Doubt, yes, but hope, too
The nation's shippers and carriers are fast losing patience with the rapid clogging of the nation's transportation arteries. Their fear: delays, congestion and uncertainty will threaten the nation's prosperity unless we act soon.
Patience is a virtue, says the old aphorism, and so too is impatience sometimes. The nation's shippers and carriers are fast losing patience with the rapid clogging of the nation's transportation arteries. Their fear: delays, congestion and uncertainty will threaten the nation's prosperity unless we act soon.
Recent history suggests that solutions will be hard to come by. Truckers and railroads, for instance, may need one another, but each has its own interests and those interests are often in conflict. Federal transportation policy-makers recognize the problem, and indeed the Department of Transportation has developed a respectable outline for what a national transportation policy ought to include. Yet lawmakers, as evidenced by the highway bill adopted last year, still see transportation dollars as so much pork to bring home to their constituents.
Half a century ago, John Kennedy made headlines and enemies in his home state of Massachusetts when he supported development of the St. Lawrence Seaway. That was a threat to port and energy interests in Boston. His was an act of political courage that placed the good of the nation ahead of the good of the region.
It was about that time that development of the Interstate Highway System began. Perhaps the longest-lasting contribution of the Eisenhower administration, it altered the way people did business, where they lived, how they vacationed, and much, much more. At about that same time, the first container vessels began to cross the oceans, changing the nature of global commerce. Out of all that came what today we call intermodal transportation.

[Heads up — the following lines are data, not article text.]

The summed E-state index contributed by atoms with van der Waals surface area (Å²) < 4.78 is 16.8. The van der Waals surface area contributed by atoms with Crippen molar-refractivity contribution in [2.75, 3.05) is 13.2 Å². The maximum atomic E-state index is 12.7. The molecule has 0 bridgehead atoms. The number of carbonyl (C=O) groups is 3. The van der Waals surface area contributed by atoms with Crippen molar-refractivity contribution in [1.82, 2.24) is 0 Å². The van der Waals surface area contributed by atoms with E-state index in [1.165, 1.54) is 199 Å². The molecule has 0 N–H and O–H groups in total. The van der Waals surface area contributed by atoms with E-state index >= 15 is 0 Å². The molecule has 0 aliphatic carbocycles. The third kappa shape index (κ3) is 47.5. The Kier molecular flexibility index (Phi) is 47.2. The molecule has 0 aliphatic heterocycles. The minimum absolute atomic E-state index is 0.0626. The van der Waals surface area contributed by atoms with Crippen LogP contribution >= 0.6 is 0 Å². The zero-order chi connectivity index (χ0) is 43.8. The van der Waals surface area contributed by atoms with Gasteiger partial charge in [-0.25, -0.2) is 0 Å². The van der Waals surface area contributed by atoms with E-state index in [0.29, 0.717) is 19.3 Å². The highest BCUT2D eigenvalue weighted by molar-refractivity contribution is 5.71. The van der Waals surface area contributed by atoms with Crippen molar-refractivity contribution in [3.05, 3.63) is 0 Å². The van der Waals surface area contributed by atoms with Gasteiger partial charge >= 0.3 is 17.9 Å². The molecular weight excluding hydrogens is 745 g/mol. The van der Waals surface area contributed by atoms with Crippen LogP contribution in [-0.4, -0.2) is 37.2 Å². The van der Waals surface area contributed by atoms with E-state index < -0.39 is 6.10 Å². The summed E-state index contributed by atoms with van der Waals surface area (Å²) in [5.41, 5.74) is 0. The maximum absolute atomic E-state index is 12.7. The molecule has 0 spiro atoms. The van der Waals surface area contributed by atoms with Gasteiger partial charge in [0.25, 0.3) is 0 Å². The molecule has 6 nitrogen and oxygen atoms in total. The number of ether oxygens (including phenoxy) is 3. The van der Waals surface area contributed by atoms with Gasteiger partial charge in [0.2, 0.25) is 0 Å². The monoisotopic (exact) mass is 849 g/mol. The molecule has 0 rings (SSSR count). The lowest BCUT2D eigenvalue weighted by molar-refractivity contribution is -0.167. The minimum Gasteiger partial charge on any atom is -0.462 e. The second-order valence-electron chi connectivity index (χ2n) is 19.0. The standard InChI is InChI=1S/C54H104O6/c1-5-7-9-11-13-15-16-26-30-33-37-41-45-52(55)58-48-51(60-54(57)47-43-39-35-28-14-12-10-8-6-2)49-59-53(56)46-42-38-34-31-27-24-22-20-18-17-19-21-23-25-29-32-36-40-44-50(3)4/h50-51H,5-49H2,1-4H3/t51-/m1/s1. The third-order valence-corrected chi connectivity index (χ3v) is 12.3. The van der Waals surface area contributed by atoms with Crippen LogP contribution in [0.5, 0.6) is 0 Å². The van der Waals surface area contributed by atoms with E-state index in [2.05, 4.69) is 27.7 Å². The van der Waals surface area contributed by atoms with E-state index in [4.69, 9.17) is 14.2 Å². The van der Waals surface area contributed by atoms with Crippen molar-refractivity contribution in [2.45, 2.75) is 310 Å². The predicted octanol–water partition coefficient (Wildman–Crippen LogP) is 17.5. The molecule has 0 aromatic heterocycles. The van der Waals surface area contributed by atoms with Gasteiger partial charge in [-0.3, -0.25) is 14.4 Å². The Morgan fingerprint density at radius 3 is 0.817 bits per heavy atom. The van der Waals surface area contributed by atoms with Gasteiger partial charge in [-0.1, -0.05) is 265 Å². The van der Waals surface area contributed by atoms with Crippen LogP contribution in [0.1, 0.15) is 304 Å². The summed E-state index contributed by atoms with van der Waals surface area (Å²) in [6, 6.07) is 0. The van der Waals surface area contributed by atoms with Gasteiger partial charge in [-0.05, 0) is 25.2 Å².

The concept of interlinked modes, each doing what it does best, may well represent the nation's best hope for addressing the impending transportation crisis. In this issue, we provide one perspective on how that might happen (see page 31). Yet meeting the needs and demands of shippers, truckers, railroads, ports, ocean carriers, barge lines and air carriers will take time, lots of money, and a willingness to look past parochial interests toward the national good. You have wonder if it could ever happen.
William Sloane Coffin, the long-time Yale chaplain who died recently, speaking on topics far more weighty than transportation infrastructure, once said in an interview that he was pessimistic but hopeful. That intended irony may be a good way to sum up the attitude toward the huge effort facing us. Without that hope, it is doubtful we'll ever find the will.
About the Author
Peter Bradley is an award-winning career journalist with more than three decades of experience in both newspapers and national business magazines. His credentials include seven years as the transportation and supply chain editor at Purchasing Magazine and six years as the chief editor of Logistics Management.
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